Helen Thomas: The Consequences of the First Amendment June 13, 2010Posted by legalethicsemporium in Law, Ethics & Society.
Tags: First Amendment, Free speech, Helen Thomas
Free speech is a sacred tenet of democracy and humanity. However, free speech does not absolve an individual of the consequences of her speech. Legally, as a society, we have decided that there are limits to free speech. The fact that the proverbial example of yelling “fire” in a crowded movie theater ( when there is no fire) and thereby causing pandemonium and physical danger is impermissible is established law. And of course, lawyers are generally not allowed to disclose their clients’ confidences or defame judges.
However, even when you are well within you broad legal rights to say whatever is on your mind in our country, there still are and should be consequences for your speech. Leonard Pitts, who received the Helen Thomas Spirit of Diversity Award in April, has a terrific column explaining that even someone of Helen’s age and accomplishments doesn’t get a pass on bigotry. And Sara K. Eisen, the Word-Well blogger, did a wonderful piece explaining why the anti-Semitism “thing” continues to inflame, but in the context of history is really nothing new.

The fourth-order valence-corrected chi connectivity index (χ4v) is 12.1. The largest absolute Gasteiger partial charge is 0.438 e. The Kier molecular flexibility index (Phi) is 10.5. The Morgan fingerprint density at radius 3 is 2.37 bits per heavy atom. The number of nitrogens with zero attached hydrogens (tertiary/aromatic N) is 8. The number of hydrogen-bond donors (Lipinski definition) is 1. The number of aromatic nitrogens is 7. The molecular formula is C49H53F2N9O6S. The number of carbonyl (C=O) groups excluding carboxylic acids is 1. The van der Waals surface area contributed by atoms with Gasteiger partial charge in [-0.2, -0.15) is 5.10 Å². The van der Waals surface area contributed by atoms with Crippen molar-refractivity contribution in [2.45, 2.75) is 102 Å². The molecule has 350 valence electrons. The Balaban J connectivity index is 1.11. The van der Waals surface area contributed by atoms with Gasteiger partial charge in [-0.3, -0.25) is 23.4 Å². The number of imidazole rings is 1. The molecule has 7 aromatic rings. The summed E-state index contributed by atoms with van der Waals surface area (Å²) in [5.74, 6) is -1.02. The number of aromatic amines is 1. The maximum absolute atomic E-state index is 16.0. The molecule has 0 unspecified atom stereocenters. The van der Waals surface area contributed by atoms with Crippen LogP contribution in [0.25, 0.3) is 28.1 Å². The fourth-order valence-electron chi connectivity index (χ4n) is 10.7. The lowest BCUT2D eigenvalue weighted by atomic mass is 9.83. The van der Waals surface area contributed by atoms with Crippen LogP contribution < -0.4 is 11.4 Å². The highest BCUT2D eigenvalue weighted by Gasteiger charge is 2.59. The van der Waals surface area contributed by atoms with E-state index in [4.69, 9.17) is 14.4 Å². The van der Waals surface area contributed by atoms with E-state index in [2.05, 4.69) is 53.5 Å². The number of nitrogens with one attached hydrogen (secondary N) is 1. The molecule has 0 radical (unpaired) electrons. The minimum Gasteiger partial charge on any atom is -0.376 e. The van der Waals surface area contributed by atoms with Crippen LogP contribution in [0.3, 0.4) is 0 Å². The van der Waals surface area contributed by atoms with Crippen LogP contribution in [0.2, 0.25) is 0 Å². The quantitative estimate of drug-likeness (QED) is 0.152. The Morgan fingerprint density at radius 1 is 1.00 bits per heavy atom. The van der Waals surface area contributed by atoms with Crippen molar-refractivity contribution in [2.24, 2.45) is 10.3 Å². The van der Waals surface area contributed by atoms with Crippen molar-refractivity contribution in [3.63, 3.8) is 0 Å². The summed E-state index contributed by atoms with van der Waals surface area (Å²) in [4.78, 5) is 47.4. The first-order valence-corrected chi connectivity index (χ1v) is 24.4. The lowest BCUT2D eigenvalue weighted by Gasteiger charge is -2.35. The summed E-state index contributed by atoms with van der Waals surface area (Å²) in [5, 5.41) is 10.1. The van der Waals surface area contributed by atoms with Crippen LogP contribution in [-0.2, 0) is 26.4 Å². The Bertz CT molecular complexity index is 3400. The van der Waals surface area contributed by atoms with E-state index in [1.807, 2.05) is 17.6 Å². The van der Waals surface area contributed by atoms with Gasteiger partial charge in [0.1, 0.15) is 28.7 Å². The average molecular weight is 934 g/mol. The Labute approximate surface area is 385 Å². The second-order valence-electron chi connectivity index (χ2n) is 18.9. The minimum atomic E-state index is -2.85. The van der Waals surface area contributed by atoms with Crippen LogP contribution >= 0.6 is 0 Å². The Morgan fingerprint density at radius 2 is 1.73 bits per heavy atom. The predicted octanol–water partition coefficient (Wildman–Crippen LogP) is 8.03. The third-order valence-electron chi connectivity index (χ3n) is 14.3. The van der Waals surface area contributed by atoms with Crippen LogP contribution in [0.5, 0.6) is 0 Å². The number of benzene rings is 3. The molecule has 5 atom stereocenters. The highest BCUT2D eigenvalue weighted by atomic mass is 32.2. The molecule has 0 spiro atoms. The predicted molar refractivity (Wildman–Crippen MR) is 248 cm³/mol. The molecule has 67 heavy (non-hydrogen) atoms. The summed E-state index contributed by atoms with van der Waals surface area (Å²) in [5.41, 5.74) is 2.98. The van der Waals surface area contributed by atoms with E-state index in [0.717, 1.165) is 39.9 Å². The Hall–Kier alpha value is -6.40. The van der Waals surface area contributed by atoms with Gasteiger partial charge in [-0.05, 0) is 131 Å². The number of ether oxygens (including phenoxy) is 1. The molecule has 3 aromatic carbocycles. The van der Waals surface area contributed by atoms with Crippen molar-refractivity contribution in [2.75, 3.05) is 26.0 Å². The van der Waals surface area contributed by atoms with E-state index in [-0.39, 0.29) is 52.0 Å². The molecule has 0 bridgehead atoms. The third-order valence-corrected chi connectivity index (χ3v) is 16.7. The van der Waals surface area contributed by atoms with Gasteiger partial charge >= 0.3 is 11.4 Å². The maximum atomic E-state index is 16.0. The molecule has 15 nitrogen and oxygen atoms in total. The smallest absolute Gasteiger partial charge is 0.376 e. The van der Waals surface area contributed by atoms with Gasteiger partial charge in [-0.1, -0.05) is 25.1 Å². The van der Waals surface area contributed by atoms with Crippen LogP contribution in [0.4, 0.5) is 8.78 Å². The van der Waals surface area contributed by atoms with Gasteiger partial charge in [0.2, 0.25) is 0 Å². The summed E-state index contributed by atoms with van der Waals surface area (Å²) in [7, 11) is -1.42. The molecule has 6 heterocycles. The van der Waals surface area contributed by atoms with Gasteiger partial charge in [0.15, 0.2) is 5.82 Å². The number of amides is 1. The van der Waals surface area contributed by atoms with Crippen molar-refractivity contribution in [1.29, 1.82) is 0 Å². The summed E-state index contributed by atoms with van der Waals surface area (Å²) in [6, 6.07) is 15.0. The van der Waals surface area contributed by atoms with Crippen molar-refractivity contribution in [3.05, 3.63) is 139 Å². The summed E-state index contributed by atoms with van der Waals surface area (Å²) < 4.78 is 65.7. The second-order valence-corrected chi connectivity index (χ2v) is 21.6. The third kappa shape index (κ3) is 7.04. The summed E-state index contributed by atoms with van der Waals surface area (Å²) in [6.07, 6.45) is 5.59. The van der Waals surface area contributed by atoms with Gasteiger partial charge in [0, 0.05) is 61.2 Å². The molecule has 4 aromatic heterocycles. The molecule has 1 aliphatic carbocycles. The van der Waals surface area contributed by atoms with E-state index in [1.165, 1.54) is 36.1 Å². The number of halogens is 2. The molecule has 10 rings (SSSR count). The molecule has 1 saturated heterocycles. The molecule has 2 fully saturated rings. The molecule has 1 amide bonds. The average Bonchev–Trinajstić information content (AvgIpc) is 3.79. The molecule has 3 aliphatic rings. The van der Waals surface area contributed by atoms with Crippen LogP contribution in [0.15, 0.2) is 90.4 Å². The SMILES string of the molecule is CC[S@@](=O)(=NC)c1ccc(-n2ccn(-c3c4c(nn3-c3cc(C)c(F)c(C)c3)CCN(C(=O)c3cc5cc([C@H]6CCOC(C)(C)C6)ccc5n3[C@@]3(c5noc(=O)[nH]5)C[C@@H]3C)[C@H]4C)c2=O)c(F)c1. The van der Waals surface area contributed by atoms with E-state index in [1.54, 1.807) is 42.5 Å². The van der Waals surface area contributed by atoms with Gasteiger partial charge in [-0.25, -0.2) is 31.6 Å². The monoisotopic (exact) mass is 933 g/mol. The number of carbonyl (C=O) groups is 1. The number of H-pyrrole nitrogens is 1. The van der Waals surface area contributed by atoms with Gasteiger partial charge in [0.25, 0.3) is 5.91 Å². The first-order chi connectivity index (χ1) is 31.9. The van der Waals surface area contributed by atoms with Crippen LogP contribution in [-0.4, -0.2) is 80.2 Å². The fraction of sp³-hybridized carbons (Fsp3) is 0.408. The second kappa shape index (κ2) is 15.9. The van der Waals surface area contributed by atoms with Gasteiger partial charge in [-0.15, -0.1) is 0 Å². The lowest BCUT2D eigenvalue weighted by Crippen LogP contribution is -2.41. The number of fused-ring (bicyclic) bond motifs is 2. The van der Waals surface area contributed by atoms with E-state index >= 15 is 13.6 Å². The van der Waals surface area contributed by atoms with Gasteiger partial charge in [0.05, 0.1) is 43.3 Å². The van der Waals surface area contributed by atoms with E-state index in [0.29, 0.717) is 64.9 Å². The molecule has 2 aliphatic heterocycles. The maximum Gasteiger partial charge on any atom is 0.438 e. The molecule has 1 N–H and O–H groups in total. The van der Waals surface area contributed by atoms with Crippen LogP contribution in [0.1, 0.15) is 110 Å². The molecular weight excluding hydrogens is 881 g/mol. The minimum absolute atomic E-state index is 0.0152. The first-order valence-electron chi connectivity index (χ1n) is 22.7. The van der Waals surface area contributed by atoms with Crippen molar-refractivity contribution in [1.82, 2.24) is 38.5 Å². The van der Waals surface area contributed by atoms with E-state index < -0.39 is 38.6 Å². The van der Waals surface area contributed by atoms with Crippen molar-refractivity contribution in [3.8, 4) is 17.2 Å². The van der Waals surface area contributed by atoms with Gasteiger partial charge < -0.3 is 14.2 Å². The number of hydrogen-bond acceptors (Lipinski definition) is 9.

The historical and seemingly innate predisposition of human beings to judge other human beings based upon a limited view of the distinctions among us, will only change, I submit, when we begin to view ourselves with an emphasis on our similarities and the collective consciousness to which we all ultimately belong.